Bottom watering

Bottom watering is a method where you place the pot in a container of water and let the plant absorb moisture through the drainage hole in the bottom. This is a great watering method since roots absorb as much water as they need. When they have had enough, they stop absorbing.

Just place your houseplant with an inner pot (with holes in the bottom) on a saucer or bowl with water and keep it for about 30 minutes. Your plant will then suck up the required amount of water itself. So pour water into the saucer/bowl as many times as necessary until the plant no longer sucks it up. This works especially well with small to medium houseplants.

Larger plants are easier to put in a bucket or other large container with water. Make sure the water reaches about halfway up the plant's pot. After a while (wait for an hour or more), the plant will have absorbed all this water. Keep an eye on the water in the bucket or container, it should become less and less. When this is no longer the case for 20 minutes, this is the sign that the plant has absorbed enough water.

Expert tip! Remember not to leave your plant in a water bucket for too long. If it's in the water for too much time, the roots may not get enough air, and they could get hurt. But don't worry, if you've accidentally left it soaking for too long, just take it out. Let the pot hang out in the open air to help it dry out a bit quicker. That way, your plant will be back to feeling its best in no time.

Check if the soil has dried out with a water meter

A simple way to monitor your plants' water levels is by using a water meter. It's a really useful tool! There are water meters that consist of a plastic tube with a sort of polystyrene float and a meter stick inside. As soon as the water meter comes into contact with water or damp soil, the polystyrene floats, and the meter rises. There are also water meters that change colour so you can see if the plant still has enough water or if it needs a little water again. Usually, the colour of the display changes from blue to red when watering is required. But our Tessa water meter changes to a white colour when she’d like a sip!

Is tap water safe for houseplants?

You think you have covered everything, and then doubt suddenly sets in. Can I give my plants ordinary tap water? Yes, you can, but... you need to make tap water safe for plants. Just prepare your watering can at least 24 hours earlier, so the chlorine and fluoride can evaporate from the water and the water is also at room temperature before your plants get it.

Tap water contains very small amounts of chlorine and fluoride, and some plants are more sensitive to this than others. If your plant has brown spots/edges, it could be that it is caused by watering too often with chlorine and fluoride.

Expert tip! If possible, give your plants rainwater. Rainwater contains more oxygen than tap water, so the plant can absorb nutrients even better. Do you have a rain barrel? Then drain the water in an empty bottle and let it come to room temperature for at least 24 hours. Do you have regular rain showers in your country? Then you could also put a bucket outside to catch the rainwater.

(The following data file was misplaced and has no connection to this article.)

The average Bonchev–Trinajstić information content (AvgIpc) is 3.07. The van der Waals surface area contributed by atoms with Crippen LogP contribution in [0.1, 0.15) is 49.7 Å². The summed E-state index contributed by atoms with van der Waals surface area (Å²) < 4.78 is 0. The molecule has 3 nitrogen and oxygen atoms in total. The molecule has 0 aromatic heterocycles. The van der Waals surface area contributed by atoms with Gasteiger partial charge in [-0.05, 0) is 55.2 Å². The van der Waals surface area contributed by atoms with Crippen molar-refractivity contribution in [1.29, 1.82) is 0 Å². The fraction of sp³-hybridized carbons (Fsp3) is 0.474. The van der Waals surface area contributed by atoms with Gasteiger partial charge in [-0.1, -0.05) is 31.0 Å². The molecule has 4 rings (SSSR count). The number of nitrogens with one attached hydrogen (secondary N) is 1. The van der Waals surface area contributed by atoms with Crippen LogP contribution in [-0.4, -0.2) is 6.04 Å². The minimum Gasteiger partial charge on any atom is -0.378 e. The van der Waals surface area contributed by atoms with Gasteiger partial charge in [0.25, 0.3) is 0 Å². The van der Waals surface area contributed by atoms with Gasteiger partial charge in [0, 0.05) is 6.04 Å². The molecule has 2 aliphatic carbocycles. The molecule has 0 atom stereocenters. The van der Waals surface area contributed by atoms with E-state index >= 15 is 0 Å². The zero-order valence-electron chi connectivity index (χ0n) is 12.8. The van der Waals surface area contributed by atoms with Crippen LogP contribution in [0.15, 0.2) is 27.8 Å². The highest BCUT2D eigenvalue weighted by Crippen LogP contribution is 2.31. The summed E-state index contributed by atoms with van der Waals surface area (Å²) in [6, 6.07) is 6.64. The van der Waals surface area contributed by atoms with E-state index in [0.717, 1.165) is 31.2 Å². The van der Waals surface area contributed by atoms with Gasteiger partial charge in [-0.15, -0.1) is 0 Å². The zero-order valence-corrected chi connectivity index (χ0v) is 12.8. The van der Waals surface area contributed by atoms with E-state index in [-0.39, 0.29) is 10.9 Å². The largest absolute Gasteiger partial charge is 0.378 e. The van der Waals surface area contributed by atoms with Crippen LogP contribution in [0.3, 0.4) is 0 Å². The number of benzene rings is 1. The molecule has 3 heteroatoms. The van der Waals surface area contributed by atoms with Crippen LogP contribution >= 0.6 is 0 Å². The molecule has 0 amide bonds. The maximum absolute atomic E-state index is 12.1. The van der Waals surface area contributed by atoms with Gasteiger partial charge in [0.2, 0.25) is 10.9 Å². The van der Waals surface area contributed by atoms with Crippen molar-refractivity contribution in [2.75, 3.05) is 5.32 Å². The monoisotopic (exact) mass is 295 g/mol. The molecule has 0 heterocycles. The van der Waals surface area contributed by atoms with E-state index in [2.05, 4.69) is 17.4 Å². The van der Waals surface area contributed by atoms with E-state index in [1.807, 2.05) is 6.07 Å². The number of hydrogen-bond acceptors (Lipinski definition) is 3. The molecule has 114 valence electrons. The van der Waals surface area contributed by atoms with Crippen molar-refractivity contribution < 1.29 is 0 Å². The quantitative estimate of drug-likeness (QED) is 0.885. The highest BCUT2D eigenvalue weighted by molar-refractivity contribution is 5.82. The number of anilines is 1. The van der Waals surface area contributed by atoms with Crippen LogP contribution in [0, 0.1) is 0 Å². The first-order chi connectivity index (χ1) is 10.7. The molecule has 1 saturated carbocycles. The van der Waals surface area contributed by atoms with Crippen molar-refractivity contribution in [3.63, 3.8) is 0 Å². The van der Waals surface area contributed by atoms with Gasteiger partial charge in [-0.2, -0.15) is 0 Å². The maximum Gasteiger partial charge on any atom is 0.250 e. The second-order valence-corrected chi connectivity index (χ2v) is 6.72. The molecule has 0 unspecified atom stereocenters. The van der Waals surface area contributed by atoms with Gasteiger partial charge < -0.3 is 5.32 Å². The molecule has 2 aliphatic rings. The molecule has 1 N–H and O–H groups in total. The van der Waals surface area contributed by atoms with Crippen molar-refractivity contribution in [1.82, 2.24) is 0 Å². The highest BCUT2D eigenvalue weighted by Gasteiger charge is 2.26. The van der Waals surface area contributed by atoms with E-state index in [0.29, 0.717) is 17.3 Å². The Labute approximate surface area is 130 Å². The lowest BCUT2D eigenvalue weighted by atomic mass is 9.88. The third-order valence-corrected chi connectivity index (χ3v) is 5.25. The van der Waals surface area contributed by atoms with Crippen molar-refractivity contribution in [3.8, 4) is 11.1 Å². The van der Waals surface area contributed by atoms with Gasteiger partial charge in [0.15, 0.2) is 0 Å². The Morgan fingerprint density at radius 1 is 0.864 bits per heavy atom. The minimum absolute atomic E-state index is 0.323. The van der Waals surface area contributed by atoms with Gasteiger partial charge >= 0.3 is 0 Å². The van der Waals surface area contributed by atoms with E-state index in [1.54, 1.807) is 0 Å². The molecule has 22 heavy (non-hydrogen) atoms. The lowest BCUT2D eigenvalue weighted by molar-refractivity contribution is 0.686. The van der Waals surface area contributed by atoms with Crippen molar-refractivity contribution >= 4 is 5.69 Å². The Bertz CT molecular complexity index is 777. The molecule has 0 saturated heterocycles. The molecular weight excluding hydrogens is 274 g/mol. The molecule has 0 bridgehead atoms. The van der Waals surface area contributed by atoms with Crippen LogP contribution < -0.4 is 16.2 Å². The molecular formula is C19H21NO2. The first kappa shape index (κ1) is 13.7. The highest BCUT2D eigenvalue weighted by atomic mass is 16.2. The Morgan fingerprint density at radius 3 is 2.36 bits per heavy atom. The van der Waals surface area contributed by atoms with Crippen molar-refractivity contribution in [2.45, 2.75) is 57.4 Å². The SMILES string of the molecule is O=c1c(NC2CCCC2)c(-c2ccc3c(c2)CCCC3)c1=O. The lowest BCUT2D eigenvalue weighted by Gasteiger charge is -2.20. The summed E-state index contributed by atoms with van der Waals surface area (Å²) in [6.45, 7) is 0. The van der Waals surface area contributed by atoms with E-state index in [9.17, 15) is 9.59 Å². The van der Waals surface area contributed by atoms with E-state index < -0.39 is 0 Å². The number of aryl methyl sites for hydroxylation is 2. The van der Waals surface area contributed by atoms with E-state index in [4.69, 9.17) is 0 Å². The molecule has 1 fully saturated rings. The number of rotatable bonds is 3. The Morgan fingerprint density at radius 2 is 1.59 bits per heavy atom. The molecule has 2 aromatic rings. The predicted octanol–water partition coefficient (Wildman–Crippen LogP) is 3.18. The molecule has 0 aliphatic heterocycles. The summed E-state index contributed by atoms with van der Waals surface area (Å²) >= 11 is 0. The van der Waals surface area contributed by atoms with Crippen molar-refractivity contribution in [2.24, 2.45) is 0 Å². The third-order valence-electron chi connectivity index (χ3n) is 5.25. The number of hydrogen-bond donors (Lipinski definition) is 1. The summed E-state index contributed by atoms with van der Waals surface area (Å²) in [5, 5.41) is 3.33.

Some research suggests that sparkling water could be potentially beneficial for houseplants. It is thought that the dissolved carbon dioxide in sparkling water might help in nutrient absorption by the roo. This may lead to better growth and development of the root system. As a result, your plant will therefore grow faster and form more beautiful, greener and larger leaves. Only the best is good enough for your plant children, right?

watering can

6 tips you need to know about watering

  1. The biggest reason for plants to die is too much water and, therefore, root rot. It is for this reason that it is often better to give too little water than too much. Root rot is difficult to fix, and dehydration only really occurs when plants are structured without water for long periods.
  2. The best and easiest way to check whether your plant needs water is to simply stick a finger or a wooden stick, at least 3 centimetres (watch out for the roots), into the potting soil. If the soil sticks to your finger or the wooden stick, it is still moist enough. If your finger/stick comes out clean, you know it's time (or almost time) to water your plant.
  3. Another way to check your plants is by lifting the pot. A plant with dry soil does not weigh that much. After weighing it a few times, you will get a feeling for it, and you will also be able to feel if the plant needs water by the weight of the pot.
  4. The best time to water your plants is in the morning. If the leaves get wet, then they have all day to dry out. It is much harder for plant diseases to gain a foothold when the leaves are dry. If you cannot water in the morning, the best alternative is in the evening.
  5. When you water your plant with a watering can from above, make sure that you water well around the plant. Do not water just one spot. Preferably not too close to the plant/the stem itself. There are many plants that do not like it when they get wet or stay wet for a long time.
  6. Last but not least, ALWAYS put your plant in a pot with a drainage hole. This allows excess water to drain away. Many beautiful pots do not have a drainage hole. So put your plant in an inner pot with holes that fit into that lovely decorative pot. This way, the plant is still in a good pot.

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Hi, I'm Emma, your guide!

Hi, I’m Emma, your guide!